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Students acquit criminal during mock trial
Casey Campbell stood accused of planting a bomb at his school. And the longtime target of schoolyard bullies was now in the sights of the justice system.
Campbell faced not only a jury of his peers, but a courtroom filled with them. The fictional character took center stage at a recent mock trial at Bayview School.
Students from Contemporary World Issues and U.S. History Class portrayed a variety of characters from the defendant, to judge, jury and attorneys during the schools annual mock trial. It was held last month in the Front Room at the Bayview Cash Store.
The trial was a larger part of a hypothetical criminal case that made the justice system more real for the students by allowing them to participate in the case rather than simply reading about one.
The case and others like it were created by the Constitutional Rights Foundation. The foundation, based in Los Angeles, Calif. is a nonprofit, non-partisan, community-based organization dedicated to educating students about the importance of civic participation in a democratic society.
Mock trials are an excellent way for young people to learn about, in this case, the criminal justice system, pre-trial hearings and how the courts work, said Marshall Croddy, program director for the Constitutional Rights Foundation.
It gives a really realistic understanding of what goes on in a courtroom, not just the process but the intellectual pursuit of justice, he said.
The People vs. Campbell case posed the question of whether the states fictional law against violent video games violated the First Amendment to the Constitution.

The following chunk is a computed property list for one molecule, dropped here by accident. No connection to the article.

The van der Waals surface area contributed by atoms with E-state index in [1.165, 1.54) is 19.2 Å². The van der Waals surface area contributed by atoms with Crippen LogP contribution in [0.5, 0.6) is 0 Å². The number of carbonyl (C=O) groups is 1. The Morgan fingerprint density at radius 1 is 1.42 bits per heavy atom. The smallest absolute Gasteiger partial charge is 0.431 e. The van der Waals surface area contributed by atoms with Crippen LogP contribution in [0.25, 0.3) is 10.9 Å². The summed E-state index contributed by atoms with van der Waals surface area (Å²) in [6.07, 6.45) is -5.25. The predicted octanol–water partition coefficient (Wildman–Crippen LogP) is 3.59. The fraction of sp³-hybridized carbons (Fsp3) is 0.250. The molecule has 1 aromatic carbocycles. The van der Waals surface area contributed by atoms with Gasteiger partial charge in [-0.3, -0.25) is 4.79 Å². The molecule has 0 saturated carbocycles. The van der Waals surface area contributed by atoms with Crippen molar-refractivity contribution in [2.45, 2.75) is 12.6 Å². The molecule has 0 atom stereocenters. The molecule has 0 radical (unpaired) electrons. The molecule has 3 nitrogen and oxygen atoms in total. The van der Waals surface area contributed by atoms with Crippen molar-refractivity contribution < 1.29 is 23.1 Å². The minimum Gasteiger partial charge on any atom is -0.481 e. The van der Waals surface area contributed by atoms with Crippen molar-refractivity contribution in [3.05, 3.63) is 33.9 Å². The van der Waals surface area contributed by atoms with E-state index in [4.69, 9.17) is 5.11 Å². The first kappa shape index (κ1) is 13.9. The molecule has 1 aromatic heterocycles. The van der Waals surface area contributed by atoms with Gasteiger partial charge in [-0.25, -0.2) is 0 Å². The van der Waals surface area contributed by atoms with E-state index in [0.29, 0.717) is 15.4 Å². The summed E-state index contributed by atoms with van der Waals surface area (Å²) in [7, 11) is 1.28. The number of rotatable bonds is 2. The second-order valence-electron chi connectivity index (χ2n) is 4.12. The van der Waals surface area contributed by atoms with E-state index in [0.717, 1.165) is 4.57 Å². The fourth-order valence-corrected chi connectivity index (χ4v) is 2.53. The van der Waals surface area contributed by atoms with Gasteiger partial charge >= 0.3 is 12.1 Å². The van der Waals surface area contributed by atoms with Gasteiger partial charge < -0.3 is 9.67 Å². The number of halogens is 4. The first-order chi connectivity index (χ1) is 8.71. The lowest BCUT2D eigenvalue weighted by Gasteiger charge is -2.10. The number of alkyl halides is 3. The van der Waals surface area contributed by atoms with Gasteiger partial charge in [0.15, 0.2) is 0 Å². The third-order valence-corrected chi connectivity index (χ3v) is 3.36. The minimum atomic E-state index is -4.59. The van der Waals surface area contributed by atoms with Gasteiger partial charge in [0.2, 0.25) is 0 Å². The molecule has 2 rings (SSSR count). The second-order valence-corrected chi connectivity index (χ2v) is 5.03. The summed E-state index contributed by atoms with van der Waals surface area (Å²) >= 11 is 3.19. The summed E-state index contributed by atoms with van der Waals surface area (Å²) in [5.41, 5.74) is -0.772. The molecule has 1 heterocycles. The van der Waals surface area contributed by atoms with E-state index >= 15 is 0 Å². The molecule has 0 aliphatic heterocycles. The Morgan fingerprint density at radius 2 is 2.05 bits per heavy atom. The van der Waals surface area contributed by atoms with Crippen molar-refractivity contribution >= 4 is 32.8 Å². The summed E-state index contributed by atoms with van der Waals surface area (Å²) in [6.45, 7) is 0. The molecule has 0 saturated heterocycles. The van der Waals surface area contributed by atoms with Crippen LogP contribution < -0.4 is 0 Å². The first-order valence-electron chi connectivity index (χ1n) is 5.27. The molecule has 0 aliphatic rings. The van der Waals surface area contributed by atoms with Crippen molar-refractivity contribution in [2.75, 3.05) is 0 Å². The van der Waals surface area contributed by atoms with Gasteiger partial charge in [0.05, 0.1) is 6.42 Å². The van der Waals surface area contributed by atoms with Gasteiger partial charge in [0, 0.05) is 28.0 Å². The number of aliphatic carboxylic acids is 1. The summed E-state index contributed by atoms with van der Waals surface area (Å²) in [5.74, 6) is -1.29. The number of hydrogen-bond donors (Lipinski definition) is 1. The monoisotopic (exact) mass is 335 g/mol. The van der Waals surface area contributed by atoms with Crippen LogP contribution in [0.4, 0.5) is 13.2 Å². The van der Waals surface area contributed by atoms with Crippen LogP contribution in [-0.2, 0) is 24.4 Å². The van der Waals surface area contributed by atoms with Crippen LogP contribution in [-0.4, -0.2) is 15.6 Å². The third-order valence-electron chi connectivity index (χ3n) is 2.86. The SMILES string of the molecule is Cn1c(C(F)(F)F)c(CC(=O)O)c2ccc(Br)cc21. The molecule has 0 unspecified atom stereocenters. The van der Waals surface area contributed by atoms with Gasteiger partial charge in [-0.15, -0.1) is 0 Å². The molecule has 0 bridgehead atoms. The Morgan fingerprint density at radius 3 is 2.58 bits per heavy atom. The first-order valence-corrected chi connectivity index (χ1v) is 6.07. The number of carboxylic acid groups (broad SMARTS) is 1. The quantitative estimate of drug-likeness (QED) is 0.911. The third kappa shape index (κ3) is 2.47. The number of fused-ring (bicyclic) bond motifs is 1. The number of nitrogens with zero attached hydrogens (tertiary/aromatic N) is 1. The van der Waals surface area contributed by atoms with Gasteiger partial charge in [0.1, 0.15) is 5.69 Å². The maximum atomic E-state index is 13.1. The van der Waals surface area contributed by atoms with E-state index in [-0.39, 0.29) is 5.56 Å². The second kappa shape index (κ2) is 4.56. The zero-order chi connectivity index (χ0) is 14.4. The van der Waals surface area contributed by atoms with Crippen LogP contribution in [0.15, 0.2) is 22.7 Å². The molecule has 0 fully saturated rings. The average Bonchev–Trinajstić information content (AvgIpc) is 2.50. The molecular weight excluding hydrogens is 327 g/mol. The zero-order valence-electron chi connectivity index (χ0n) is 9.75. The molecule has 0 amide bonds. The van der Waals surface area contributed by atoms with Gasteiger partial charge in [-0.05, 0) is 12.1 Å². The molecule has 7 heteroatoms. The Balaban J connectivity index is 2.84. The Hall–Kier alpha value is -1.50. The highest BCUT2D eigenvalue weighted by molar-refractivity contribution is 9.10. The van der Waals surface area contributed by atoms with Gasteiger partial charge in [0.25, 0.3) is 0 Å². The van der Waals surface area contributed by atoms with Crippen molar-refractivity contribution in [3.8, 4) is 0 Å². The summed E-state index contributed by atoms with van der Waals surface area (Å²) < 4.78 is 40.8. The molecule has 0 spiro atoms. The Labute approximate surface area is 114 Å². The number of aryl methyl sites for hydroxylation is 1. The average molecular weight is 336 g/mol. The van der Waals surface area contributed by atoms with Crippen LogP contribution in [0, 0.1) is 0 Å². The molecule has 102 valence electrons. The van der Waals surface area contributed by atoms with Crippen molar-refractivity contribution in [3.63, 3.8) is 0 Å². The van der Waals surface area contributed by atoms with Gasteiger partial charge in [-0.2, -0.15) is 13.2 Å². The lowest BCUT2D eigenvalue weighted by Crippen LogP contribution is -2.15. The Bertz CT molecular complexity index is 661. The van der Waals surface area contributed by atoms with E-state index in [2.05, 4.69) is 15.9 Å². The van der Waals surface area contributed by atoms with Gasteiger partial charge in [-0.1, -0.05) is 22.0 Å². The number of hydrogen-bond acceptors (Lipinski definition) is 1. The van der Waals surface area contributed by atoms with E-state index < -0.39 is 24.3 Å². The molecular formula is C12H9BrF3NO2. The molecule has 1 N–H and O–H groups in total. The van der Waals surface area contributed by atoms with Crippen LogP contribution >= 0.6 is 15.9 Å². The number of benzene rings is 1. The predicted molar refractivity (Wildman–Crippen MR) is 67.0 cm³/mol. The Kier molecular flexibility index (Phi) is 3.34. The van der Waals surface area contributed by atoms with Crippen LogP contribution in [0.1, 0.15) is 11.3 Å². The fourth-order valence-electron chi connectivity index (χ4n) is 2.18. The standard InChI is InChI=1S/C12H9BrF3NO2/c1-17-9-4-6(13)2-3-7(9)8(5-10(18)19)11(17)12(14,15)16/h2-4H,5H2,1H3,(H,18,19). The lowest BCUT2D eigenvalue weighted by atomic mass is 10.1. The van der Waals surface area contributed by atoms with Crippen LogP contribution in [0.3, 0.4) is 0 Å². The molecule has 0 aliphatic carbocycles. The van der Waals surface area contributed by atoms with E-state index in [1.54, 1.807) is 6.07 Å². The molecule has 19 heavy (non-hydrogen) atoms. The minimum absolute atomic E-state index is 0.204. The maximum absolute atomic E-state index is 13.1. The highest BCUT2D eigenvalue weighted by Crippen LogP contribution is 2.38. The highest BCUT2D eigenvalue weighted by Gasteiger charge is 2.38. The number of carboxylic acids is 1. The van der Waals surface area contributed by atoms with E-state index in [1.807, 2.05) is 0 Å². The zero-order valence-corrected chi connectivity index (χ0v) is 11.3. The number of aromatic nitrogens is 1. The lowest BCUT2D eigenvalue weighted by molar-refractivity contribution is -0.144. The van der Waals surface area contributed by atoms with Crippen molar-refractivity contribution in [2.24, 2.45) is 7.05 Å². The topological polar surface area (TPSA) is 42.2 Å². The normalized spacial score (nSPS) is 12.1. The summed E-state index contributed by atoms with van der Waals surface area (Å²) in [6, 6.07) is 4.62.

While some Bayview School students began researching their roles, others opted to create a video that served as a kind of prologue to the mock trial. They then posted it on YouTube.
The video, which begins with a darkened scene where disembodied hands pour a thick clear liquid into a jar, shows the progression of a police investigation after the bombs discovery by Detective Rorey Riley.
At the end of Rileys investigation, Campbell was arrested for possession of a violent video game and the chemicals used to manufacture a bomb.
Students prepared the defense and prosecution arguments for the case, said Bayview School director Scott Mauk.
There was also a pretrial hearing based on a First Amendment challenge to a fictional California statute barring the sale and possession of video games of school violence, he added.
The defendant, portrayed by Tommy Morgen-Burke, was accused of planting a bomb made of doxene and paint thinner.
A victim of bullying by a group of students, the defendant used the Internet to post violent images, Mauk added.
Judge Mimi, portrayed by student Shandon Holbron, heard the case from other students playing prosecuting attorneys.
They worked hard to convict the defendant, Mauk said. But in the end, a jury of Bayview students acquitted the defendant of three different counts, including terrorism and attempted murder.
The students had a terrific experience, saying it was one of the most fun and interesting learning experiences in their high school careers, Mauk said. Many students will use the work from this project as a keystone artifact for their exit portfolios, a graduation requirement at Bayview School.
The student who portrayed the alleged criminal said he learned a lot from his experience.
It was very intense. You had to learn everything really fast, then you had to get prepared, said Morgen-Burke. Then there were lots of people watching when we were doing it.
Students involved in the mock trial included Jordyn Haimes,
Seth Slater, Monica Hudziak, Carrie Garrison, Andy Boomer Weiner, Kelsey Matzen, Danny Bentley, Chantell Boyle, Violet Weishaar, Martha-Rocio Gil-Osorio, Briana Pinckert, Tommy Morgen-Burke, Dalienne Landers, Wes Blackford, Zach Nollan, Shandon Holbron and Danielle Pruiett.
Spencer Webster can be reached at 221-5300 or swebster@south